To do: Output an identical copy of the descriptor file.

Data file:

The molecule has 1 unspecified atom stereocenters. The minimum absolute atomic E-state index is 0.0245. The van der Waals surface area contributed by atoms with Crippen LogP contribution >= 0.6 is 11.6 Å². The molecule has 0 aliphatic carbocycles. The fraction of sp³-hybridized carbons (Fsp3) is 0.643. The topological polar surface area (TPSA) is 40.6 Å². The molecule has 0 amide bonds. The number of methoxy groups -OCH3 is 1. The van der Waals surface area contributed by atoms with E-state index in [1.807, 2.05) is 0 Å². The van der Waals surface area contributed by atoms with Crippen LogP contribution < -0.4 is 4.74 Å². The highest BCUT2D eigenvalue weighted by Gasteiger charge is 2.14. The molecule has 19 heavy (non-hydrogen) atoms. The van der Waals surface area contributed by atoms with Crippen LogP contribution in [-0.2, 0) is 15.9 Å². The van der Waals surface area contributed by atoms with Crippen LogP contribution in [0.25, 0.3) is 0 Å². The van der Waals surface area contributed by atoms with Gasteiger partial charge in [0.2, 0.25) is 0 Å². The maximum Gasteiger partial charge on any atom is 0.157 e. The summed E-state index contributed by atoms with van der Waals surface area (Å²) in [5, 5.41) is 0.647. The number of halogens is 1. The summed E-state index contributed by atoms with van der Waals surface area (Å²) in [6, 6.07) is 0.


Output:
The molecule has 1 unspecified atom stereocenters. The minimum absolute atomic E-state index is 0.0245. The van der Waals surface area contributed by atoms with Crippen LogP contribution >= 0.6 is 11.6 Å². The molecule has 0 aliphatic carbocycles. The fraction of sp³-hybridized carbons (Fsp3) is 0.643. The topological polar surface area (TPSA) is 40.6 Å². The molecule has 0 amide bonds. The number of methoxy groups -OCH3 is 1. The van der Waals surface area contributed by atoms with E-state index in [1.807, 2.05) is 0 Å². The van der Waals surface area contributed by atoms with Crippen LogP contribution < -0.4 is 4.74 Å². The highest BCUT2D eigenvalue weighted by Gasteiger charge is 2.14. The molecule has 19 heavy (non-hydrogen) atoms. The van der Waals surface area contributed by atoms with Crippen LogP contribution in [-0.2, 0) is 15.9 Å². The van der Waals surface area contributed by atoms with Crippen LogP contribution in [0.25, 0.3) is 0 Å². The van der Waals surface area contributed by atoms with Gasteiger partial charge in [0.2, 0.25) is 0 Å². The maximum Gasteiger partial charge on any atom is 0.157 e. The summed E-state index contributed by atoms with van der Waals surface area (Å²) in [5, 5.41) is 0.647. The number of halogens is 1. The summed E-state index contributed by atoms with van der Waals surface area (Å²) in [6, 6.07) is 0.